For years, I’ve been writing columns predicting China’s decline. Last week, the decline became undeniable. The road downhill will not be smooth — not for it or for us.
The news is that the death rate in China outnumbered the birthrate for the first time in more than 60 years. Last time, it was famine caused by Mao Zedong’s economic policies that led to an estimated 36 million deaths from starvation. Now, it’s young Chinese couples who, like their peers in much of the developed world, don’t want children.
So far, the demographic downshift has been small — 9.56 million births last year against 10.41 million deaths, according to Chinese government statistics. That’s out of a total population of 1.4 billion. The country will not be running out of people anytime soon.
But the longer trend lines look awful for Beijing. In 1978, when Deng Xiaoping’s economic reforms got underway, China’s median age was 20.1 years. In 2021, it was 37.9, exceeding that of the United States. China’s fertility rate is 1.18. The replacement rate necessary to maintain a stable population is 2.1. As of 2018, there were an estimated 34 million more males in China than females — the result of a one-child policy that led couples to abort girls at a higher rate than boys. China’s working-age population has been shrinking for years; a government spokesperson estimated that it will fall to 700 million by the middle of the century.
If you think the world has too many people already, then all this might sound like good news. It’s not. China is increasingly likely to grow old before it gets rich, consigning hundreds of millions of Chinese to a penurious and often lonely old age. A declining population generally correlates with economic decline — roughly a 1-percentage-point decline in economic growth for every percentage-point decline in population, according to Ruchir Sharma, a former head of emerging markets at Morgan Stanley. And China, both as an export hub and as a vast market, has been a major driver of global economic growth for four decades. Its weakness will ripple through the world economy.
But the scariest aspect of China’s decline is geopolitical. When democracies experience economic problems, they tend to become inward looking and risk averse. When dictatorships do, they often become externally focused and risk inclined. Regimes that can’t, or won’t, address domestic discontents through political and economic reforms often try to do so through foreign adventures.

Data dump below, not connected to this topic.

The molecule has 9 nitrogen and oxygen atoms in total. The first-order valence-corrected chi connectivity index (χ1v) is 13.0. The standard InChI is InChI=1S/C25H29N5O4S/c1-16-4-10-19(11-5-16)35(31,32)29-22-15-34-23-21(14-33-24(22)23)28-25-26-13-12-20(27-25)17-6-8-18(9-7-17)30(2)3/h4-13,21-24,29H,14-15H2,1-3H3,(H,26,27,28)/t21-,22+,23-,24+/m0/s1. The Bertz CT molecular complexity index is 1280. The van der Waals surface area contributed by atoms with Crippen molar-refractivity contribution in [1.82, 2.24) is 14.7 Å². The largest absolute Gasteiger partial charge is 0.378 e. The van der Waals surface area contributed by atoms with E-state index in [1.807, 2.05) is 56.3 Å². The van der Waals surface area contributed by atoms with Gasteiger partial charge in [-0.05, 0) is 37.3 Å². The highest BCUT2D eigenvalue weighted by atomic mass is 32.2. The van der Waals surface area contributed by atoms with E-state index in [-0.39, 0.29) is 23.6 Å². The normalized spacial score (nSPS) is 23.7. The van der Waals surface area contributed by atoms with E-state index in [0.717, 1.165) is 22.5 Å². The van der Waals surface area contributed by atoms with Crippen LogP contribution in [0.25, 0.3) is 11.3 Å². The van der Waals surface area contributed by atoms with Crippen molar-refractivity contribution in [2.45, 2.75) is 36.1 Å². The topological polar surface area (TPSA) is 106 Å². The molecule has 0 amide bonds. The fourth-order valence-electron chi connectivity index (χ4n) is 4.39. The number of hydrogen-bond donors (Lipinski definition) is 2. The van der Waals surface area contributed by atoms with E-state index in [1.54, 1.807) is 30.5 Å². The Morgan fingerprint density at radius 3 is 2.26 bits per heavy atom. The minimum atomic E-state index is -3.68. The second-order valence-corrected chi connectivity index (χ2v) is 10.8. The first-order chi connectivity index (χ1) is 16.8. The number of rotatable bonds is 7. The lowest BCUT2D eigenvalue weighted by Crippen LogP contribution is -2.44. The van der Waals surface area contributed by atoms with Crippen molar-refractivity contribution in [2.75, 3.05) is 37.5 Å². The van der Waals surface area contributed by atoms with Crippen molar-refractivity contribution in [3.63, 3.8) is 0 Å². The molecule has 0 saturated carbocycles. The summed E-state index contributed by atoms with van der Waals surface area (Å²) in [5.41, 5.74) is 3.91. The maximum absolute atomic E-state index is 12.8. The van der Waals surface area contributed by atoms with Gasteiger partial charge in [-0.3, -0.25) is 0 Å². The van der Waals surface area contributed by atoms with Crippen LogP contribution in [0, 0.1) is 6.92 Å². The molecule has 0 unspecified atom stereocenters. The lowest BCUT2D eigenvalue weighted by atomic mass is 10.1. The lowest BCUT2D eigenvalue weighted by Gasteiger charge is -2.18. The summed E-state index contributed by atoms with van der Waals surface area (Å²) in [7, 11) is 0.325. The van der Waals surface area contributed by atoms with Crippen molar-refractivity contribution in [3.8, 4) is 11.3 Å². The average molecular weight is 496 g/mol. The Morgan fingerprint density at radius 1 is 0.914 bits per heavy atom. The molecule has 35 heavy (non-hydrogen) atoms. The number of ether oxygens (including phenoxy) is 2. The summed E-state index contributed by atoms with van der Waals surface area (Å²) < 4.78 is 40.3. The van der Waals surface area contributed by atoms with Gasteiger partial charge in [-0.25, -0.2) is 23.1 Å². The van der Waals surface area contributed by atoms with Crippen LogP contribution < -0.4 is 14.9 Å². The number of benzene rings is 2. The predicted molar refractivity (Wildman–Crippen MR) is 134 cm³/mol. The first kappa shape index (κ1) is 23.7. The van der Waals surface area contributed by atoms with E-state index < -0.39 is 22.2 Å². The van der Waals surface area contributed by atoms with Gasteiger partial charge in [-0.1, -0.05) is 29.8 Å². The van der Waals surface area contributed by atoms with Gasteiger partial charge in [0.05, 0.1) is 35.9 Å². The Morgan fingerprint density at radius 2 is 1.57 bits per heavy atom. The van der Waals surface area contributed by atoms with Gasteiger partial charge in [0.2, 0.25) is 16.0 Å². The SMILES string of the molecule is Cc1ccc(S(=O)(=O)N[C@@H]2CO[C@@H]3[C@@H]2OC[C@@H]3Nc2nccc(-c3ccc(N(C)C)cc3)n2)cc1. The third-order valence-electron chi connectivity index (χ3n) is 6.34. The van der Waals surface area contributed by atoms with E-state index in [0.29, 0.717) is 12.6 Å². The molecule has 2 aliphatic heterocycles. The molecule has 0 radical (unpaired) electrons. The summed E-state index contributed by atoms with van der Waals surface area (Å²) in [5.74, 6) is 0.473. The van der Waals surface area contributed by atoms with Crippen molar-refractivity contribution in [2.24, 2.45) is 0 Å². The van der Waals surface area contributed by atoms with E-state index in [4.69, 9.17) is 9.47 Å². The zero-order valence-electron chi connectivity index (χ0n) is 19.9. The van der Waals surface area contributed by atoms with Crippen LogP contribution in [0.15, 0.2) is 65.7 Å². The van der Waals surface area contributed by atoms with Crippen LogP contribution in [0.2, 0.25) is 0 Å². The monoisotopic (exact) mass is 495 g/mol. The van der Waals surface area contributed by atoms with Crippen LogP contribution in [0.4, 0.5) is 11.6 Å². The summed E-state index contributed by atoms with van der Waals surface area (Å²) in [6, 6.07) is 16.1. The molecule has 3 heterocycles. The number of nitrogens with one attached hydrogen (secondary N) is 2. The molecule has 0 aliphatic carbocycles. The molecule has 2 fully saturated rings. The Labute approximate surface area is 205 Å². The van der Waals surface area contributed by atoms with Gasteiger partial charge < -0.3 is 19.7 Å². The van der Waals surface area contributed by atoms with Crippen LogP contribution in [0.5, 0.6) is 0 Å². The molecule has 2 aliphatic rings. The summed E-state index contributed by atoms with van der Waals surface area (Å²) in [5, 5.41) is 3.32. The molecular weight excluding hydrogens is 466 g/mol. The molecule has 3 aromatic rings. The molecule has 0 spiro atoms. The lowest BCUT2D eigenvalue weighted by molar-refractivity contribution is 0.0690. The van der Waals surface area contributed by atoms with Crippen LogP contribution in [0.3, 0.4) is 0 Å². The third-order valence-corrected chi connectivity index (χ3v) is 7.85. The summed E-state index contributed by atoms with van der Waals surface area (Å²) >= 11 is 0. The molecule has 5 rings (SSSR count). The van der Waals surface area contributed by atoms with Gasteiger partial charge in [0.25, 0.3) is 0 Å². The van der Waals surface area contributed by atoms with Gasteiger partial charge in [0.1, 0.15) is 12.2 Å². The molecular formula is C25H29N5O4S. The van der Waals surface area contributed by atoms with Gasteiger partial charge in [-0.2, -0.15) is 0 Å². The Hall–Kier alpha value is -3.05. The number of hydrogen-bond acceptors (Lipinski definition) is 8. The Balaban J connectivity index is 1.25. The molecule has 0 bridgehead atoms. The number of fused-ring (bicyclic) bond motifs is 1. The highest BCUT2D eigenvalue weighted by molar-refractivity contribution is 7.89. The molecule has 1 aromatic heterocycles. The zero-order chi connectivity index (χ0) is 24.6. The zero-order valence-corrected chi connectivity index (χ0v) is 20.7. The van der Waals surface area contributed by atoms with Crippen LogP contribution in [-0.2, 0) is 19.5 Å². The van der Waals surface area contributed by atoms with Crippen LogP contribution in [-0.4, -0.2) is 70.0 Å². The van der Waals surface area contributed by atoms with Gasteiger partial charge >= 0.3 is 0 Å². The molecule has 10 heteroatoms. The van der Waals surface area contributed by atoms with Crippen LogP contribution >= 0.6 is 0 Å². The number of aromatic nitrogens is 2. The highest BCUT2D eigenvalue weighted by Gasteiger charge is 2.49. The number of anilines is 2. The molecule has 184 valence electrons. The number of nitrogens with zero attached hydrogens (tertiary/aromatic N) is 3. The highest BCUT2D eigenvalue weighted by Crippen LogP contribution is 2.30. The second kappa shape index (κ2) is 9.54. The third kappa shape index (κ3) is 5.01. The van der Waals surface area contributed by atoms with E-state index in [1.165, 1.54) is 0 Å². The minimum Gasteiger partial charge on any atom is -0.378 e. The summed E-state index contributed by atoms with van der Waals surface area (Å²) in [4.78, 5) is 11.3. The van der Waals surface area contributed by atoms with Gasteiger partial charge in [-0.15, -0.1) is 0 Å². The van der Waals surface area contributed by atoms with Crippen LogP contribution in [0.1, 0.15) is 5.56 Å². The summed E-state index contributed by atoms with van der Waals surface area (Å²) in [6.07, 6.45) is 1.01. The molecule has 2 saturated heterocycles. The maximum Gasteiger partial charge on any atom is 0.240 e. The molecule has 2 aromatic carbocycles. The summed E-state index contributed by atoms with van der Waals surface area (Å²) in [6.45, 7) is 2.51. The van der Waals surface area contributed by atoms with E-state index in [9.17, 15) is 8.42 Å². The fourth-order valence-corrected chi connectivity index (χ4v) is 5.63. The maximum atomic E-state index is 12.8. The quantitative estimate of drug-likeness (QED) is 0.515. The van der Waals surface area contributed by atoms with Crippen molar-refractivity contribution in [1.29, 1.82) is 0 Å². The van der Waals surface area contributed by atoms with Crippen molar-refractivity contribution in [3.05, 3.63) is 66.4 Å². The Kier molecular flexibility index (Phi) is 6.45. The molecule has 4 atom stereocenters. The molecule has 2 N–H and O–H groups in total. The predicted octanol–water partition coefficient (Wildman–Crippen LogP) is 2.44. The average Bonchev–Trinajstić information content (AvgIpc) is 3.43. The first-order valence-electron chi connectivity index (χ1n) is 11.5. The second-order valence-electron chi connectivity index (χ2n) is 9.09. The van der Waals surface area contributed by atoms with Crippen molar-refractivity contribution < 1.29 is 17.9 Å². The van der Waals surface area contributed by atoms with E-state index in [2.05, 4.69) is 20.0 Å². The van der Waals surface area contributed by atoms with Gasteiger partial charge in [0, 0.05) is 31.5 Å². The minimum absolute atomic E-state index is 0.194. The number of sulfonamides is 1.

That’s a point worth thinking about now that Beijing is also reporting the slowest rate of economic growth in nearly four decades. The immediate cause here is Xi Jinping’s catastrophic mishandling of the COVID crisis — the punitive lockdowns, the rejection of foreign vaccines, the abrupt end of restrictions, the constant lying.
But China’s economy was already in trouble before the pandemic: a real estate bubble at the point of bursting, record high capital flight, the end of Hong Kong as a relatively free city, and Chinese companies like Huawei increasingly unwelcome in Western countries on account of espionage and intellectual-property-theft concerns.
A pragmatic government might have been able to tackle these challenges. But Xi has appointed a gang of yes men to the Politburo for his unprecedented third term as supreme leader. If — or as — economic conditions deteriorate, they are likelier to find answers to their problems in aggression rather than reform. Think of inflationary Argentina on the eve of the invasion of the Falklands or bankrupt Iraq just before the invasion of Kuwait.
What should the United States do? Three things.
First, deterrence. The better Kyiv does militarily against Moscow, the more deeply the lesson will be learned in Beijing that taking Taipei wouldn’t be as easy as it seems. The sooner Taiwan acquires large stores of easy-to-use, hard-to-target weapons such as Stinger and Javelin missiles, the more hesitant China’s military planners will be to step on a sea urchin. The more the United States does to help Japan, Australia and other allies strengthen their militaries, the greater the deterrent effect it will have on China’s regional ambitions.
The administration is doing much of this already. It needs to do more of it, much faster.
Second, trade detente. Trying to punish Beijing via Donald Trump’s tariffs aggravates the relationship while harming both sides economically. We should offer to roll them back in exchange for guarantees from China that it will end its hacking campaigns against U.S. institutions.
If it cheats, the tariffs can be reimposed and doubled.
Finally, human rights. At every opportunity, the State Department should speak up loudly for China’s dissidents. Jimmy Lai and Qin Yongmin, among others, should be as familiar to Americans as Andrei Sakharov and Natan Sharansky were in the 1970s. Their names should be raised at every bilateral meeting with Chinese officials not only out of concern for their lives but also as reminders that our fundamental differences with Beijing aren’t strategic. They’re moral.
In the long run, the greatest hope we can have for China is its people. The greatest investment we can make in the coming decades of turbulence is to keep faith with them.
Bret Stephens is a columnist for The New York Times, where this originally appeared.